7 October 2010

CUHK Urges Formulation of a
Sustainable Tree Strategy for Better Tree Management



The Hong Kong SAR Government has been promoting greening in urban areas alongside growing public concern over falling trees.  Rapid infrastructural development in Hong Kong has led to changes in land use, which poses challenges to urban tree survival.  Hong Kong is therefore in urgent need of a sustainable tree strategy.  Prof. Chiu Siu Wai of the School of Life Sciences at The Chinese University of Hong Kong (CUHK) has conducted, jointly with researchers from the Institute of Horticulture Science of Hong Kong Ltd and the Landscaping Section of the Estates Management Office, CUHK, a study on tree health in Hong Kong.  Local tree problems are identified and clarified, and solutions are proposed to improve tree care in the territory. The development of a sustainable tree strategy is also proposed to maximize cost-effectiveness in tree management. 

A sustainable tree strategy starts from the design and planning stages, of which an important step is proper species selection. Despite the global trend of conserving native species, Hong Kong is hindered by lack of knowledge and skills in this respect.  The city still depends heavily on the growing of exotic species such as Delonix regia, even though its natural environment is not ideal for their growth.  In view of this, the Landscaping Section and the School of Life Sciences of CUHK have pioneered a study to examine the growth of two species of trees in Hong Kong, namely the exotic Araucaria heterophylla which is commonly planted in parks, private and public housing estates, and the native Cinnamomum camphora.  The aim is to contribute to the building of a Hong Kong tree health database.  Moreover, the study has proposed the adoption of a standard mallet method and contact method for first line examination of trees, in addition to the use of visual tree assessment which is the current method of tree risk assessment by the Development Bureau (Form 2). The CUHK team has also modified a micro-sample method for determining tree strength and internal decay in order to reveal both the obvious and the hidden risks of tree fall.  Immediate remedial action can then be taken to cure pathogenic tree diseases.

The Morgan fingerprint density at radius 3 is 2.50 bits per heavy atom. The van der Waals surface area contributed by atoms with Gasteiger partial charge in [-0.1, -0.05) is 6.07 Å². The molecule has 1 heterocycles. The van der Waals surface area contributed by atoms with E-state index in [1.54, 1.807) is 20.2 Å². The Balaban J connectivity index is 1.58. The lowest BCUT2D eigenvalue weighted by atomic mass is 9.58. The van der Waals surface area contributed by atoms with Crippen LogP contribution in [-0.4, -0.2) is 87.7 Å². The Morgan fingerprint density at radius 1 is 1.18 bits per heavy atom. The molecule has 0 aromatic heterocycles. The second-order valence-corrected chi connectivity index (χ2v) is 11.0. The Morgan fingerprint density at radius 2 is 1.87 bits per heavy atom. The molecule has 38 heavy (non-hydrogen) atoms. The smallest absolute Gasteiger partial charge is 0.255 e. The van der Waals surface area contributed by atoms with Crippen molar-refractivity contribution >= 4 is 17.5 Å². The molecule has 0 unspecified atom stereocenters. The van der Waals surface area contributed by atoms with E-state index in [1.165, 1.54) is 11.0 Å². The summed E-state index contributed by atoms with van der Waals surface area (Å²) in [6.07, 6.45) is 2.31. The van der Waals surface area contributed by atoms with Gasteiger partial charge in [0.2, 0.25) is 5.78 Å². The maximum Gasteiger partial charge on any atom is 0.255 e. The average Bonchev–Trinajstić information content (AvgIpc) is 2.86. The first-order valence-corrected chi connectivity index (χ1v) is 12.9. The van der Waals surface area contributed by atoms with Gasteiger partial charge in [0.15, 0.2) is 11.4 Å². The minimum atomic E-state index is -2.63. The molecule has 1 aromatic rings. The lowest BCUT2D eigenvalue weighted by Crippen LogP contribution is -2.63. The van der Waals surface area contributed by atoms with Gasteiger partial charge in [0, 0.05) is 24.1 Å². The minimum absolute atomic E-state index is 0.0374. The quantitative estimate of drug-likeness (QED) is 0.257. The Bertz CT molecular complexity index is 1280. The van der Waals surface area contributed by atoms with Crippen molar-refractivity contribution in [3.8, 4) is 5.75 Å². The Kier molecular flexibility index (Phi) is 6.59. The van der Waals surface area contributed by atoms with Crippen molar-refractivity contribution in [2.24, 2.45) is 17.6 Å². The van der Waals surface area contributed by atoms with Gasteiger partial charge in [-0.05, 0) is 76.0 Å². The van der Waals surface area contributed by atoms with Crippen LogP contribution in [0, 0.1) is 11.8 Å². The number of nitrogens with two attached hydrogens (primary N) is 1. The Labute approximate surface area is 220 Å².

Weaknesses in trees can also result from poor living environments such as locations in roadside areas, as well as improper pruning, a practice primarily concerned with creating a good appearance for and rejuvenating trees.  There is a need for guidelines on providing a basic living environment for trees and professional training in tree management skills.  It is crucial that Hong Kong has a sustainable tree strategy. Thorough planning, professional management, research and development, and educating the public on basic tree knowledge are a must for turning Hong Kong into a sustainable green community.

(From left) Mr. Tak-Chak Lam, The Institute of Horticulture Science of Hong Kong Ltd.; Miss Shirley Shuet-Ying Ng, student, Programme of Biology, School of Life Sciences, CUHK; Prof. Siu-Wai Chiu, School of Life Sciences, CUHK; Dr. Eric Yin-Tse Lee, School of Life Sciences, CUHK and The Institute of Horticulture Science of Hong Kong Ltd.; and Mr. Billy Bing-Hung Wong, Landscaping Section, Estates Management Office, CUHK
(From left) Mr. Tak-Chak Lam, The Institute of Horticulture Science of Hong Kong Ltd.; Miss Shirley Shuet-Ying Ng, student, Programme of Biology, School of Life Sciences, CUHK; Prof. Siu-Wai Chiu, School of Life Sciences, CUHK; Dr. Eric Yin-Tse Lee, School of Life Sciences, CUHK and The Institute of Horticulture Science of Hong Kong Ltd.; and Mr. Billy Bing-Hung Wong, Landscaping Section, Estates Management Office, CUHK

Prof. Siu-Wai Chiu demonstrates how to assess a sick tree
Prof. Siu-Wai Chiu demonstrates how to assess a sick tree

Using different methods to assess the density of a tree in order to determine the extent of internal decay: Mallet method
Using different methods to assess the density of a tree in order to determine the extent of internal decay: Mallet method

Using different methods to assess the density of a tree in order to determine the extent of internal decay: Resistograph
Using different methods to assess the density of a tree in order to determine the extent of internal decay: Resistograph

Using different methods to assess the density of a tree in order to determine the extent of internal decay: Sonic Tomograph
Using different methods to assess the density of a tree in order to determine the extent of internal decay: Sonic Tomograph